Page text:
It’s been long since I posted something, but that is because I’ve been “busy” collecting ideas for such posts.
So, I’ve been to TAG 2012 – the Theoretical Archaeology Conference. I have to admit I had no special expectations, but was curious to see how is the field of theory understood in the contemporary research of my peers (or of those with vaster experience). Well, after I’ve been there I am as puzzled as before.
On the funny side, in the archaeology themed pub quiz we had, a team came up with the statement that an archaeologist (I forgot his name) came up with Hermeneutics. Of course, one can not dismiss an entire conference based on that, and this would not only be unfair, but also incorrect. There were some very bright researchers and some interesting projects presented. But, what I think this little situation is representative of is the relationship between philosophy and the current archaeological projects, or better said its status in my discipline (as it came through at the conference).
To start with, there were a couple hundred of participants, 3 days, 6 lecture rooms and sessions all day round. From all these, only 1 or 2 were explicitly discussing/debating philosophically related issues. Ok, this might be of no relevance for anybody but me, and I see no point in further rambling on about some of my dissatisfaction with TAG.
However, I think it is of importance how we choose to think (or not) about what we are doing and what we have to offer to the others, the public in general, and to the future of our profession in particular. And this is a philosophical question in its nature, which involves philosophic categories and concepts (such as knowledge, truth, meaning). Even if we choose to dismiss their importance, the outside events tend not to let us: the cuts in archaeological departments and projects, the shaky status of the humanities in the contemporary world, the “fate” of our societies.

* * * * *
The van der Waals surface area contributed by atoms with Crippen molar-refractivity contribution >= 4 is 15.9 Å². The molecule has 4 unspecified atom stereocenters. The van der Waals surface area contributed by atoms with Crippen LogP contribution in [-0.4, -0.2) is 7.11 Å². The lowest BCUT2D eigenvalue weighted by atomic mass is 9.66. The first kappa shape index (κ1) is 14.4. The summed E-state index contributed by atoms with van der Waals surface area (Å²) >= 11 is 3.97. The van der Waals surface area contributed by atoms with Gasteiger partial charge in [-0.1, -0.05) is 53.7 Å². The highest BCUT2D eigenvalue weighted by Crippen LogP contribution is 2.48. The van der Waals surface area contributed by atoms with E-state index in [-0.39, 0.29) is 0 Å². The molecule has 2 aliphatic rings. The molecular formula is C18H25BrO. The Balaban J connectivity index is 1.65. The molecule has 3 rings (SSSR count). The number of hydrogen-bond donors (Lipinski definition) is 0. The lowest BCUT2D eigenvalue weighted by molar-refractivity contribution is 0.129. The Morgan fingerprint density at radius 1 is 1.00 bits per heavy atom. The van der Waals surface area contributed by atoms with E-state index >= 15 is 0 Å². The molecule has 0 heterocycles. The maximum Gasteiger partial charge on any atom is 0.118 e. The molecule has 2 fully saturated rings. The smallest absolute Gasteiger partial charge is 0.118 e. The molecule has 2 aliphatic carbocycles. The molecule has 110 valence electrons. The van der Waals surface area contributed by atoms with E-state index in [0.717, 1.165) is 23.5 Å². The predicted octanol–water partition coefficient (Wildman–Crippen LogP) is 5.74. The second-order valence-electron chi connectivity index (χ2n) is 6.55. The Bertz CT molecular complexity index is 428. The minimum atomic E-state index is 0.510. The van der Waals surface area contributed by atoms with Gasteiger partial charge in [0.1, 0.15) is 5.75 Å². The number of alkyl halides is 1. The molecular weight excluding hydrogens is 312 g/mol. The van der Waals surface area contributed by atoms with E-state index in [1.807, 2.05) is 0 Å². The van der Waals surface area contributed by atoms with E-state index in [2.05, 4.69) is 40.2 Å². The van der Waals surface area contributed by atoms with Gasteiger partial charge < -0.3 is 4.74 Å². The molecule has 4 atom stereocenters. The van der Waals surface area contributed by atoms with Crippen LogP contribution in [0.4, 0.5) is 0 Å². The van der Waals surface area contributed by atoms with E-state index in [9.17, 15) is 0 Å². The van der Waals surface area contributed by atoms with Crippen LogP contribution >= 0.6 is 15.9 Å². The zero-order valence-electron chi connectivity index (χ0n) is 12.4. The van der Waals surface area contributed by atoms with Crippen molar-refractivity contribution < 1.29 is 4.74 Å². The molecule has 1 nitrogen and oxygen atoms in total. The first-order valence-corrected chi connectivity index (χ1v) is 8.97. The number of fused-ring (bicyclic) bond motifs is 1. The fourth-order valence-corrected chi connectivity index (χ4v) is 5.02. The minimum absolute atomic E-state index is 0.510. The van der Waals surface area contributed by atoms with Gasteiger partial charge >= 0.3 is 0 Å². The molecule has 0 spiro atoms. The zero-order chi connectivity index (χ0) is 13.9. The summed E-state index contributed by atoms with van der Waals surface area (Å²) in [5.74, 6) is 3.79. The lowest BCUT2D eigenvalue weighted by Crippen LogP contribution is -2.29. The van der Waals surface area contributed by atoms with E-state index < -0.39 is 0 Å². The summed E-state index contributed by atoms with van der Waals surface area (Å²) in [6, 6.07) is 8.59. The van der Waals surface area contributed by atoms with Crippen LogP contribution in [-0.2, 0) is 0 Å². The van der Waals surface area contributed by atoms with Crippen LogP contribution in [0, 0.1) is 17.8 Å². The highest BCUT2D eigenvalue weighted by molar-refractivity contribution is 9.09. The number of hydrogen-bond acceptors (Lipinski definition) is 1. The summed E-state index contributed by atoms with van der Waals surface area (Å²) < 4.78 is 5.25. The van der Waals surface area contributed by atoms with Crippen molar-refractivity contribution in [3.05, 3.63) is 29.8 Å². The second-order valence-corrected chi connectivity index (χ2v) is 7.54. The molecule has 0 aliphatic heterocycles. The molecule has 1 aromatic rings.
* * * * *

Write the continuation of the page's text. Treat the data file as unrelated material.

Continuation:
While in TAG someone told me the following anecdote:
a famous archaeologist was in dialogue with a philosopher, in the USA. And the philosopher asked him why is it important what he is doing, cause nothing can be more important than ideas. And the archaeologist answered this: “You go to university and teach for an hour or 2 a day. With the money you earned, you go the shop, buy stuff and take it to your home. This stuff surrounds you and occupies most of your life. It is this neglected stuff that we, archaeologist care about”
I wouldn’t go so far in accepting wholeheartedly the point in favour of archaeology, but I certainly like it for one good reason: that it is the point of an archaeologist who looks at the world around as “an explorer” , one who thinks that “The aspects of things that are most important for us are hidden because of their simplicity and familiarity” (to quote Wittgenstein). So, regardless of ones inclination towards philosophy, thinking, reflecting and imagining are indispensable ways of being for a scientist. And the importance of them I felt is starting to disappear from our contemporary practice.